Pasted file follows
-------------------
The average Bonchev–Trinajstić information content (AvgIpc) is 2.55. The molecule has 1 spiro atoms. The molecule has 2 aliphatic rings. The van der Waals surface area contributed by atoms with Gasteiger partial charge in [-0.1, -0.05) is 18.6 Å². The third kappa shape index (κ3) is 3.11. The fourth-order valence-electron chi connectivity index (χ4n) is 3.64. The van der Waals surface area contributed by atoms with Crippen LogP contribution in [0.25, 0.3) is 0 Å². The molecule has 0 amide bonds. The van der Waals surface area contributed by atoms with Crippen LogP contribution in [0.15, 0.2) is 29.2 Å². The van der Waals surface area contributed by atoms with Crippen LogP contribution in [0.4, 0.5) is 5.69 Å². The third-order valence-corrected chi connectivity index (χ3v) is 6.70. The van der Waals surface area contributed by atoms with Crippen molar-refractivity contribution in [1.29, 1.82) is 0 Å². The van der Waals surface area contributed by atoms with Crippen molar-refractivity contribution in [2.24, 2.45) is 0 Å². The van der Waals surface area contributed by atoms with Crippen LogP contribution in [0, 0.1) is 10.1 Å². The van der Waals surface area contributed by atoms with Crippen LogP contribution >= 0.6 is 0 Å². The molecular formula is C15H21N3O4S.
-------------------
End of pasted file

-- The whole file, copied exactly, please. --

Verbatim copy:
The average Bonchev–Trinajstić information content (AvgIpc) is 2.55. The molecule has 1 spiro atoms. The molecule has 2 aliphatic rings. The van der Waals surface area contributed by atoms with Gasteiger partial charge in [-0.1, -0.05) is 18.6 Å². The third kappa shape index (κ3) is 3.11. The fourth-order valence-electron chi connectivity index (χ4n) is 3.64. The van der Waals surface area contributed by atoms with Crippen LogP contribution in [0.25, 0.3) is 0 Å². The molecule has 0 amide bonds. The van der Waals surface area contributed by atoms with Crippen LogP contribution in [0.15, 0.2) is 29.2 Å². The van der Waals surface area contributed by atoms with Crippen LogP contribution in [0.4, 0.5) is 5.69 Å². The third-order valence-corrected chi connectivity index (χ3v) is 6.70. The van der Waals surface area contributed by atoms with Crippen molar-refractivity contribution in [1.29, 1.82) is 0 Å². The van der Waals surface area contributed by atoms with Crippen molar-refractivity contribution in [2.24, 2.45) is 0 Å². The van der Waals surface area contributed by atoms with Crippen LogP contribution in [0, 0.1) is 10.1 Å². The van der Waals surface area contributed by atoms with Crippen LogP contribution >= 0.6 is 0 Å². The molecular formula is C15H21N3O4S.